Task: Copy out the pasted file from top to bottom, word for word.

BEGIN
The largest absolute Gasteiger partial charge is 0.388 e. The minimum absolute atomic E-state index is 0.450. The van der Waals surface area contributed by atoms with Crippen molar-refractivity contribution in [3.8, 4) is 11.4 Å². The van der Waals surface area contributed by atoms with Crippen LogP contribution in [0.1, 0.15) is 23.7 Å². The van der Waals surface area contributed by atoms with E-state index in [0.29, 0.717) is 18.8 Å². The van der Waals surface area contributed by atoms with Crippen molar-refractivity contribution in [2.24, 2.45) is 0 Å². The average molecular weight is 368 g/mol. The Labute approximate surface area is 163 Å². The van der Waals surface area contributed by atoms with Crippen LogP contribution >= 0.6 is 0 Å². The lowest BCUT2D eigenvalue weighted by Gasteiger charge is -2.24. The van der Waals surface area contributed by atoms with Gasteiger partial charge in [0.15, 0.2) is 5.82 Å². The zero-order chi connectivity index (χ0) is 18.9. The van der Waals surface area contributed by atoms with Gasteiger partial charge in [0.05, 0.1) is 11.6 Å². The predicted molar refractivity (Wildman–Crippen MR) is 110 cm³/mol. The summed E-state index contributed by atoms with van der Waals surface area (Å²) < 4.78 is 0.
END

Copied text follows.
The largest absolute Gasteiger partial charge is 0.388 e. The minimum absolute atomic E-state index is 0.450. The van der Waals surface area contributed by atoms with Crippen molar-refractivity contribution in [3.8, 4) is 11.4 Å². The van der Waals surface area contributed by atoms with Crippen LogP contribution in [0.1, 0.15) is 23.7 Å². The van der Waals surface area contributed by atoms with E-state index in [0.29, 0.717) is 18.8 Å². The van der Waals surface area contributed by atoms with Crippen molar-refractivity contribution in [2.24, 2.45) is 0 Å². The average molecular weight is 368 g/mol. The Labute approximate surface area is 163 Å². The van der Waals surface area contributed by atoms with Crippen LogP contribution >= 0.6 is 0 Å². The lowest BCUT2D eigenvalue weighted by Gasteiger charge is -2.24. The van der Waals surface area contributed by atoms with Gasteiger partial charge in [0.15, 0.2) is 5.82 Å². The zero-order chi connectivity index (χ0) is 18.9. The van der Waals surface area contributed by atoms with Gasteiger partial charge in [0.05, 0.1) is 11.6 Å². The predicted molar refractivity (Wildman–Crippen MR) is 110 cm³/mol. The summed E-state index contributed by atoms with van der Waals surface area (Å²) < 4.78 is 0.